Thousands of arrests in 2015 cause overcrowding in cells: NCHR

Menan Khater
4 Min Read
A total of 1,552 violations were documented against 761 students who have been arrested during the last academic year, most of whom belong to SAC. (AFP/ file photo)

At least 418 people were arrested during October on charges of belonging to the outlawed Muslim Brotherhood group, according to interior ministry reports.

Daily News Egypt aggregated the reports published by the ministry from 1 October through 29 October. The arrested were mainly categorised as middle-ranking Brotherhood members, members of specialised committees, or people wanted pending court sentences.

Out of the 418 arrested, 248 were arrested on suspicion of being middle-ranking Brotherhood members, while the remaining 170 were arrested on charges of belonging to specialised committees.

Since the banning of the Muslim Brotherhood group in December 2013, a crackdown on all its leaders, members, supporters and those suspected of belonging to it was undertaken by security forces, leading to the arrest of thousands. Some of them received life sentences, while others remain in pre-trial detention.

Deputy Interior Minister Kamal El-Daly said 11,877 were arrested since the beginning of 2015 on charges of belonging to the Brotherhood, with a total of 171 “terrorist cells”, in an interview with state-run Al-Akhbar newspaper on Wednesday.

In September the rate of arrests remained relatively the same. According to the official reports 264 were arrested in September, fewer than August when 343 were arrested. At the same time a report by the Egyptian Commission for Rights and Freedoms (ECRF) documented 215 cases of forced disappearances during the same month.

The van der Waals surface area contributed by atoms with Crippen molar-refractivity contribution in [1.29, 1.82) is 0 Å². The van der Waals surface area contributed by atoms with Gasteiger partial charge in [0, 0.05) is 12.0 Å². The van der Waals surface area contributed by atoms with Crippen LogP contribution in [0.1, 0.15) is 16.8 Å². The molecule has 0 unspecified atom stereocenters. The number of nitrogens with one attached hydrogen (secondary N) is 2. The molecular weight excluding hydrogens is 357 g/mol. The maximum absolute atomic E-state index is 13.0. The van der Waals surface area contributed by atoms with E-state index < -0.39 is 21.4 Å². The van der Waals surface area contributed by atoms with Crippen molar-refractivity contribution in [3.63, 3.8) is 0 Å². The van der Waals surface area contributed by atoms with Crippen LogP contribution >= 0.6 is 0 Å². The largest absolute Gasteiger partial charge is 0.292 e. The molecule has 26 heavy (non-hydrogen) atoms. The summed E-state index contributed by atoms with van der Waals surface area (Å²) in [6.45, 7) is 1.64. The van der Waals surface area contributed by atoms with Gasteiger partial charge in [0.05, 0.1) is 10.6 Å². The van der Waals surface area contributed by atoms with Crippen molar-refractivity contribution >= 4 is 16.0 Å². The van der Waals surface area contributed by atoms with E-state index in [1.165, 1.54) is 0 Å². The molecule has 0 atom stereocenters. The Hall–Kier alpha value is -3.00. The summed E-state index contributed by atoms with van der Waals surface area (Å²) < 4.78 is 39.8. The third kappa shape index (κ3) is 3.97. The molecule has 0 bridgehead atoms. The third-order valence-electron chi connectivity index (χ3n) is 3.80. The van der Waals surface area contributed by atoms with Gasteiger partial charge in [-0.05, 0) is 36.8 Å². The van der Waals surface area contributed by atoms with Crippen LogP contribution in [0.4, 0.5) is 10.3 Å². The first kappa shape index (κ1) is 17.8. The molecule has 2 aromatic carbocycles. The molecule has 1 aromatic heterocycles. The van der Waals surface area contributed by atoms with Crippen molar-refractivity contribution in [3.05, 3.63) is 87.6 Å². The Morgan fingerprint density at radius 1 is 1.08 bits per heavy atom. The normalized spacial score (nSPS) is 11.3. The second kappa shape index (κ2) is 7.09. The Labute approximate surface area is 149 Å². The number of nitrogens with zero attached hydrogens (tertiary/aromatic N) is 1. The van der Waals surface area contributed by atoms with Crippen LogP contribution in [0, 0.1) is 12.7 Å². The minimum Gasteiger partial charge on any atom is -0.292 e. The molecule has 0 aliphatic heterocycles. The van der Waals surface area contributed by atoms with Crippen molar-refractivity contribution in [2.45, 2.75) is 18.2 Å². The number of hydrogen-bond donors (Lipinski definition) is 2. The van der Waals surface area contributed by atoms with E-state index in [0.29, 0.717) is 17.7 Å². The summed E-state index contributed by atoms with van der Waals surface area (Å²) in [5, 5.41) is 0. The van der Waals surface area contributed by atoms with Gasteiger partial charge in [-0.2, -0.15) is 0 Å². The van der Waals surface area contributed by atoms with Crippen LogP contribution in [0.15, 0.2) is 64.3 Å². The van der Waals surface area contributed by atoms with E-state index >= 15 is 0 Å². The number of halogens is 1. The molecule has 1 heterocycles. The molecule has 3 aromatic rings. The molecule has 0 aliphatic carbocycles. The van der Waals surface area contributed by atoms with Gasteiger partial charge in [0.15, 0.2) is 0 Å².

The ECRF, an independent watchdog for arrests, launched an online campaign against forced disappearances, which have increased in recent months.

Under the hashtag Stop Enforced Disappearances, hundreds of people tweeted pictures and stories of people who recently disappeared. The majority of those who were reported missing were minors and students.

Hafez Abo Saada, director of the National Council for Human Rights (NCHR), told Daily News Egypt: “The number of prisoners on criminal charges is already high; when we add to them this number of political prisoners, it creates crowded cells and deteriorated life conditions, even with building new prisons now.”

“There should be new strategies to reduce the number of arrests. This caqn be done by issuing different penalties, or applying the electronic bracelet for tracking movements of temporary detainees instead of putting them inside cells in the temporary detentions”, he added.

The interior ministry reports added that 200 people were arrested in July because they were wanted on cases for arrest, out of 667 people arrested during the month.

In its statements, the ministry usually mentions numbers only, which indicates arrests across Egypt. However, in two of its statements regarding arrests on similar charges in October, it fully disclosed the defendants’ names, ages, addresses, and other personal details, labelling them Brotherhood members at the time of arrest, before they received a court verdict.

“Any family has the right to know the arrest details for their sons or relatives, but it is not preferred that they be made public if they are still defendants, as it may affect the person’s reputation,” Abo Saada said.

The first statement, which came in late October, charged a citizen from Assiut with forming a terrorist cell in his home, and while the security forces were heading to arrest him he exchanged fire with them and was shot dead with a live bullet in his back.

In another statement the interior ministry said it arrested a relative of the popular football player Mohamed Abu-Trika for forming a Facebook page inciting against the regime.

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Politics and investigative reporter for Daily News Egypt. Initiator and lead instructor of DNE's special reporting project for university students 'What Lies Beyond.' Facebook:
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